Then the word of the Lord came to Jonah a second time:
‘Go to the great city of Nineveh and proclaim to it the message I give you.’
After the first two chapters have done everything possible to subvert the conventions of a prophetic story, we finally have something recognisable. This being the Book of Jonah, this does not last long, but let’s enjoy it whilst we can.
These verses allude to the tales of more conventional prophets, Jeremiah and Ezekiel. Jonah might have finally come good. I suspect our hero does not realise he is about to undertake the most successful prophetic mission is Hebrew Scripture.
As I started to read the Bible, I did not expect to find anything quite as radical as the prophets amongst its pages. Each of these books are infused with an urgent commitment to liberation. They are committed to breaking free from oppressive social structures and lifting up the marginalised. They offer a radically different vision of society. Quite simply, they are intent on overturning the status quo.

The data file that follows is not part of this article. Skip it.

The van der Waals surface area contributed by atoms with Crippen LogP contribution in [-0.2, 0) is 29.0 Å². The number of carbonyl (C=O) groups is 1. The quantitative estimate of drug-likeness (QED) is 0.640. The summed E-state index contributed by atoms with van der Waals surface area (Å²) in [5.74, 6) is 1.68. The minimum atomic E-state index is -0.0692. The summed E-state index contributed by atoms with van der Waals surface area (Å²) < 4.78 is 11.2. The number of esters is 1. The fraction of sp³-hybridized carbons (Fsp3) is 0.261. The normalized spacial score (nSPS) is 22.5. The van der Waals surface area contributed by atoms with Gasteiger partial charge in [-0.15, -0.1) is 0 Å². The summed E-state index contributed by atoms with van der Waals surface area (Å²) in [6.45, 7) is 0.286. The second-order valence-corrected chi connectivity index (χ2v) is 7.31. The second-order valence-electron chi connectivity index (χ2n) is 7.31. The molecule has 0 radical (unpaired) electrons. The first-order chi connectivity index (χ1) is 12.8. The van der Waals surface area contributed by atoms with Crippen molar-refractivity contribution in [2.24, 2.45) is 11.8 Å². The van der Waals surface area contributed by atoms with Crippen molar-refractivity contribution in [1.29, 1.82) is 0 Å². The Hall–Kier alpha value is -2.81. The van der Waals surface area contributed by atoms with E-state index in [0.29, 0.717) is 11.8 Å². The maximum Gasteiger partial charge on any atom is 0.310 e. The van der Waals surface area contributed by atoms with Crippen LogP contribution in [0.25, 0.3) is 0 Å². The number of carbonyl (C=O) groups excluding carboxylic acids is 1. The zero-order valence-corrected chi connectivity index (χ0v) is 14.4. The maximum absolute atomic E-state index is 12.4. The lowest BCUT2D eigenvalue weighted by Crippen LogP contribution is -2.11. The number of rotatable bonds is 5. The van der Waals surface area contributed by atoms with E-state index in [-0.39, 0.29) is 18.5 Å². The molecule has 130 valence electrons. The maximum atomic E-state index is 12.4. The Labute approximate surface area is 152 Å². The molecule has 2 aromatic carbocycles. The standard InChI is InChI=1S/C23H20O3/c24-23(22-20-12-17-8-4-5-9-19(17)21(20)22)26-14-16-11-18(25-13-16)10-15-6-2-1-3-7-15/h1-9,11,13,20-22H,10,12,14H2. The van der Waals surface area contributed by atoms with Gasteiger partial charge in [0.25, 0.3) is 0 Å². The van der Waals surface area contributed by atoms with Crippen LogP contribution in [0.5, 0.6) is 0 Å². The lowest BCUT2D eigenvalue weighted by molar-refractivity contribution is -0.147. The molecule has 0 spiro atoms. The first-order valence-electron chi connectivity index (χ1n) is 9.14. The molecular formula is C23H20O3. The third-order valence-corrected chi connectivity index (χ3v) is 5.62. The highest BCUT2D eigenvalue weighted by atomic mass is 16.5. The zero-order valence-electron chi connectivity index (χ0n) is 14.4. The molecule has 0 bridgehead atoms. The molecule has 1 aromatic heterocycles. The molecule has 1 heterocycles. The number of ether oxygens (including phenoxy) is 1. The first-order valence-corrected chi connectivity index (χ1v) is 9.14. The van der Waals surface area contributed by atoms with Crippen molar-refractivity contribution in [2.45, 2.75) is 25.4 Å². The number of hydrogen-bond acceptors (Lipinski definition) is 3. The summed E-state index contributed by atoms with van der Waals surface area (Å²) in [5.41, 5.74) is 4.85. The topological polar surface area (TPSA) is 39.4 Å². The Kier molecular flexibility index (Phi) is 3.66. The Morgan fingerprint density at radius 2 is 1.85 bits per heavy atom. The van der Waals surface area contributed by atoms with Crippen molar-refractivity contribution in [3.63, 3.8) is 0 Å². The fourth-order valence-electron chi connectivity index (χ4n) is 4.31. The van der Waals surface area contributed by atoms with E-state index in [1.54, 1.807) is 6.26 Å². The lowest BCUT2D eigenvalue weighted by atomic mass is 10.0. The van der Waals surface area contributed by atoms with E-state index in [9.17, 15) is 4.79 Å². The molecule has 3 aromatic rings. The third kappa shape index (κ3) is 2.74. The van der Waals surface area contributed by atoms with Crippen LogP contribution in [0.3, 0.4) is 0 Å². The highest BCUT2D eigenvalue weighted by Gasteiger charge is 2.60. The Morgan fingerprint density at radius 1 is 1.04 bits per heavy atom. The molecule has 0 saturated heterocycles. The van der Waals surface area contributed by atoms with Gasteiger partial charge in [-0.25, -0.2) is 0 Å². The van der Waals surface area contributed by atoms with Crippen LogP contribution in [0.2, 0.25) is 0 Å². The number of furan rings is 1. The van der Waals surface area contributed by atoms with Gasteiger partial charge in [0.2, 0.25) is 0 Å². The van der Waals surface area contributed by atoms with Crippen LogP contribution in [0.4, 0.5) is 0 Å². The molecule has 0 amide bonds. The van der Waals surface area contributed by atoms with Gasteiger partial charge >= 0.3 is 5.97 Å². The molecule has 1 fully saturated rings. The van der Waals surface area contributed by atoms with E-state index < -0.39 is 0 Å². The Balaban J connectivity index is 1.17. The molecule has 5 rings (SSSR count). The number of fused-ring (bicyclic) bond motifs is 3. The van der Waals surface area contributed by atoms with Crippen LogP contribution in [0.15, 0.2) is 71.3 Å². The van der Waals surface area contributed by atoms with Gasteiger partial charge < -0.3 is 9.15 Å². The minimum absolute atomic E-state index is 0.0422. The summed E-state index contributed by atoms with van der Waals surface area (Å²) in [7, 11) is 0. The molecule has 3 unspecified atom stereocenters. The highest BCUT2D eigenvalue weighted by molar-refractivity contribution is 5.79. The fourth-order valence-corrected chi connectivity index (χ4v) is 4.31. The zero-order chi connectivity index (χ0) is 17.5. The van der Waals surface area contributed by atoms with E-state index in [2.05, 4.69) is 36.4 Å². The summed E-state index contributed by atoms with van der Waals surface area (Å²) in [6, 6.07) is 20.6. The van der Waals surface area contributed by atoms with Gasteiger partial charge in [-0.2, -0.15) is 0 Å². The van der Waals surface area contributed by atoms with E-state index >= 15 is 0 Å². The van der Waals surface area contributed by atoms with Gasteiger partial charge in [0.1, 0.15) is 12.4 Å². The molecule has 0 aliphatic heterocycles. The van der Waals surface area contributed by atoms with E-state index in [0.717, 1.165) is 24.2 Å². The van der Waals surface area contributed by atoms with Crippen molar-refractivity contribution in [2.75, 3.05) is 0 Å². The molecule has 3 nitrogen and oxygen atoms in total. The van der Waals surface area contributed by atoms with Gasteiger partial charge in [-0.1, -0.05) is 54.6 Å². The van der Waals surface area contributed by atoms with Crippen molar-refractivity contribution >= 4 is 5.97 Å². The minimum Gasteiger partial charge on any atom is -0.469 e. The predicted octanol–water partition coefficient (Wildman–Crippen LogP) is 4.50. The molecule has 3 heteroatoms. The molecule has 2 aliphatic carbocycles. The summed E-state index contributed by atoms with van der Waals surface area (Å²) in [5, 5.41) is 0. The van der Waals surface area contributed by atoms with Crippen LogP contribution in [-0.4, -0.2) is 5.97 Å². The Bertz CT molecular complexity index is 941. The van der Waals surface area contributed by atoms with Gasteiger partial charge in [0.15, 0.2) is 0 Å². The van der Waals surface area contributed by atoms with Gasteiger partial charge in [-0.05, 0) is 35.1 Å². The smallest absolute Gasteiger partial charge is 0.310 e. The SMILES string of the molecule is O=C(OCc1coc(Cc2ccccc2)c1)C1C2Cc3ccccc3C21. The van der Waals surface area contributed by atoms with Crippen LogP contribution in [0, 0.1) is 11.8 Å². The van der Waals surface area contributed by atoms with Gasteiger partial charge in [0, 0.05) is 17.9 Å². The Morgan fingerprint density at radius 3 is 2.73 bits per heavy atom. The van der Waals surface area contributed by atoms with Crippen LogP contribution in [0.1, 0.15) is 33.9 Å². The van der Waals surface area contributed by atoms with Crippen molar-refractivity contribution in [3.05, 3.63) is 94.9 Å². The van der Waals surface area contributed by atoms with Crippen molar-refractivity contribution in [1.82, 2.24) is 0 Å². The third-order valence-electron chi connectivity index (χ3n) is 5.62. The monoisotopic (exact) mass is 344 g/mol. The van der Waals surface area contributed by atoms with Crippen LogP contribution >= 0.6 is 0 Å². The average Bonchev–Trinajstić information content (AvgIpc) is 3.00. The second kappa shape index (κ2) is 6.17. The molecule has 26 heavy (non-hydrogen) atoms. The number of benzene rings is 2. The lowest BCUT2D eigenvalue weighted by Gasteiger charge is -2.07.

It is therefore natural to ask where Jonah sits amongst the twelve prophetic books we have in the Hebrew Scriptures. In so many respects, his story is the joker in the pack. Behaving in wild and unpredictable ways, Jonah’s tale forces us to think afresh about the prophetic imagination. Under that seemingly benign comedic surface, we are challenged to reassess our understanding of God: Does God act in our interests? Is God always merciful?
As unsettling as this is, it is very much in keeping with the prophetic mission. We are pushed out of our comfort zone and forced to let go of our lazy assumptions.
How is the prophetic imagination at work in your life?